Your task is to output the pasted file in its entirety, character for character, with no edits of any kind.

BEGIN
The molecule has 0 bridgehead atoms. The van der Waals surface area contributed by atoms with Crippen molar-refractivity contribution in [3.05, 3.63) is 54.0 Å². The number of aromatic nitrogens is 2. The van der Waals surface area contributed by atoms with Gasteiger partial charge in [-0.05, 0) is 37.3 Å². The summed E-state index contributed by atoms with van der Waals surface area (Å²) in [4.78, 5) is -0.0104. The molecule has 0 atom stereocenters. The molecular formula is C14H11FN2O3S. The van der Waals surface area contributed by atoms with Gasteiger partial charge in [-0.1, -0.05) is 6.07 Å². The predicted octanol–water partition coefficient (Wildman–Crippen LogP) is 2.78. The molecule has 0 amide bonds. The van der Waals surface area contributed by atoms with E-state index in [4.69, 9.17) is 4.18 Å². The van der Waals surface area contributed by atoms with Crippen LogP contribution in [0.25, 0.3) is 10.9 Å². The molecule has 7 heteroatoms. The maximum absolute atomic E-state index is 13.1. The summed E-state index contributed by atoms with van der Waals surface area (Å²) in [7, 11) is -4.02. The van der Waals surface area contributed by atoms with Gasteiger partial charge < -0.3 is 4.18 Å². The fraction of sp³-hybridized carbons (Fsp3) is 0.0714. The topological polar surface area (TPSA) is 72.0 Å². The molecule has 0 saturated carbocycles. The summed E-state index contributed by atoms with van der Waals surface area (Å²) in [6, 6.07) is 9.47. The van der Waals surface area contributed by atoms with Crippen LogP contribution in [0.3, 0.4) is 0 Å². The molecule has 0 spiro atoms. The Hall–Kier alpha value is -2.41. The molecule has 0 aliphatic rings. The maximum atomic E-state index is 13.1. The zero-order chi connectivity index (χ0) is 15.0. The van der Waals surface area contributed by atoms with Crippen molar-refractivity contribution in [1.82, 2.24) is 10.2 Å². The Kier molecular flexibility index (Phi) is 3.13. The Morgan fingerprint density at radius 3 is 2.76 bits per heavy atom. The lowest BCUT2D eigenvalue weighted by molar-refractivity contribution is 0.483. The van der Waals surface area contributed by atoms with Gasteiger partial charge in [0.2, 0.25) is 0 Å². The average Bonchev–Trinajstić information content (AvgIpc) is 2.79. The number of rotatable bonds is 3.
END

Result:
The molecule has 0 bridgehead atoms. The van der Waals surface area contributed by atoms with Crippen molar-refractivity contribution in [3.05, 3.63) is 54.0 Å². The number of aromatic nitrogens is 2. The van der Waals surface area contributed by atoms with Gasteiger partial charge in [-0.05, 0) is 37.3 Å². The summed E-state index contributed by atoms with van der Waals surface area (Å²) in [4.78, 5) is -0.0104. The molecule has 0 atom stereocenters. The molecular formula is C14H11FN2O3S. The van der Waals surface area contributed by atoms with Gasteiger partial charge in [-0.1, -0.05) is 6.07 Å². The predicted octanol–water partition coefficient (Wildman–Crippen LogP) is 2.78. The molecule has 0 amide bonds. The van der Waals surface area contributed by atoms with E-state index in [4.69, 9.17) is 4.18 Å². The van der Waals surface area contributed by atoms with Crippen LogP contribution in [0.25, 0.3) is 10.9 Å². The molecule has 7 heteroatoms. The maximum absolute atomic E-state index is 13.1. The summed E-state index contributed by atoms with van der Waals surface area (Å²) in [7, 11) is -4.02. The van der Waals surface area contributed by atoms with Gasteiger partial charge < -0.3 is 4.18 Å². The fraction of sp³-hybridized carbons (Fsp3) is 0.0714. The topological polar surface area (TPSA) is 72.0 Å². The molecule has 0 saturated carbocycles. The summed E-state index contributed by atoms with van der Waals surface area (Å²) in [6, 6.07) is 9.47. The van der Waals surface area contributed by atoms with Crippen LogP contribution in [0.3, 0.4) is 0 Å². The molecule has 0 spiro atoms. The Hall–Kier alpha value is -2.41. The molecule has 0 aliphatic rings. The maximum atomic E-state index is 13.1. The zero-order chi connectivity index (χ0) is 15.0. The van der Waals surface area contributed by atoms with Crippen molar-refractivity contribution in [1.82, 2.24) is 10.2 Å². The Kier molecular flexibility index (Phi) is 3.13. The Morgan fingerprint density at radius 3 is 2.76 bits per heavy atom. The lowest BCUT2D eigenvalue weighted by molar-refractivity contribution is 0.483. The van der Waals surface area contributed by atoms with Gasteiger partial charge in [0.2, 0.25) is 0 Å². The average Bonchev–Trinajstić information content (AvgIpc) is 2.79. The number of rotatable bonds is 3.